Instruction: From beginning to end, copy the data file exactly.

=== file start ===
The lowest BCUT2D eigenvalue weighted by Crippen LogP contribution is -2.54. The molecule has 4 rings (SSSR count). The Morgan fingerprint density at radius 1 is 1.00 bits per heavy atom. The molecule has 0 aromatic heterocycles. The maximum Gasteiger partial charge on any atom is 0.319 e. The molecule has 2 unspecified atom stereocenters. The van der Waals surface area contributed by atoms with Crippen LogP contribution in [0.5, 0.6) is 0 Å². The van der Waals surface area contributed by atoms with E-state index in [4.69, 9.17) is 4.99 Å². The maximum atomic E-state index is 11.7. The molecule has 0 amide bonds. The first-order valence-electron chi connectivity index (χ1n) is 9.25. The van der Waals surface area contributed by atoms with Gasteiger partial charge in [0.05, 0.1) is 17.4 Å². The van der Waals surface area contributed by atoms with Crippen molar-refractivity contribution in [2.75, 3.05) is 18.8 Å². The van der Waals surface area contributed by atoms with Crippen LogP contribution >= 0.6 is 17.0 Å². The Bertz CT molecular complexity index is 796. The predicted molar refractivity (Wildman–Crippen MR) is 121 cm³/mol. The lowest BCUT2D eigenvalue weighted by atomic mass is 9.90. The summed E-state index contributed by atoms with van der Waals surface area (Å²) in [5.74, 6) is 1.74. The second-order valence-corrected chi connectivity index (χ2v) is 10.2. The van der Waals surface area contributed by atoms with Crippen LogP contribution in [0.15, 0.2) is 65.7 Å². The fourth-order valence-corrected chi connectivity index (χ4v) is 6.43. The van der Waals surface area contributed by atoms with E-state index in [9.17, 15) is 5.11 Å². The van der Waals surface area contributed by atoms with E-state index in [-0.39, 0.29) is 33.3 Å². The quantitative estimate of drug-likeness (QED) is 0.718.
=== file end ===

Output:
The lowest BCUT2D eigenvalue weighted by Crippen LogP contribution is -2.54. The molecule has 4 rings (SSSR count). The Morgan fingerprint density at radius 1 is 1.00 bits per heavy atom. The molecule has 0 aromatic heterocycles. The maximum Gasteiger partial charge on any atom is 0.319 e. The molecule has 2 unspecified atom stereocenters. The van der Waals surface area contributed by atoms with Crippen LogP contribution in [0.5, 0.6) is 0 Å². The van der Waals surface area contributed by atoms with E-state index in [4.69, 9.17) is 4.99 Å². The maximum atomic E-state index is 11.7. The molecule has 0 amide bonds. The first-order valence-electron chi connectivity index (χ1n) is 9.25. The van der Waals surface area contributed by atoms with Gasteiger partial charge in [0.05, 0.1) is 17.4 Å². The van der Waals surface area contributed by atoms with Crippen molar-refractivity contribution in [2.75, 3.05) is 18.8 Å². The van der Waals surface area contributed by atoms with Crippen LogP contribution >= 0.6 is 17.0 Å². The Bertz CT molecular complexity index is 796. The predicted molar refractivity (Wildman–Crippen MR) is 121 cm³/mol. The lowest BCUT2D eigenvalue weighted by atomic mass is 9.90. The summed E-state index contributed by atoms with van der Waals surface area (Å²) in [5.74, 6) is 1.74. The second-order valence-corrected chi connectivity index (χ2v) is 10.2. The van der Waals surface area contributed by atoms with Crippen LogP contribution in [0.15, 0.2) is 65.7 Å². The fourth-order valence-corrected chi connectivity index (χ4v) is 6.43. The van der Waals surface area contributed by atoms with E-state index in [9.17, 15) is 5.11 Å². The van der Waals surface area contributed by atoms with E-state index in [-0.39, 0.29) is 33.3 Å². The quantitative estimate of drug-likeness (QED) is 0.718.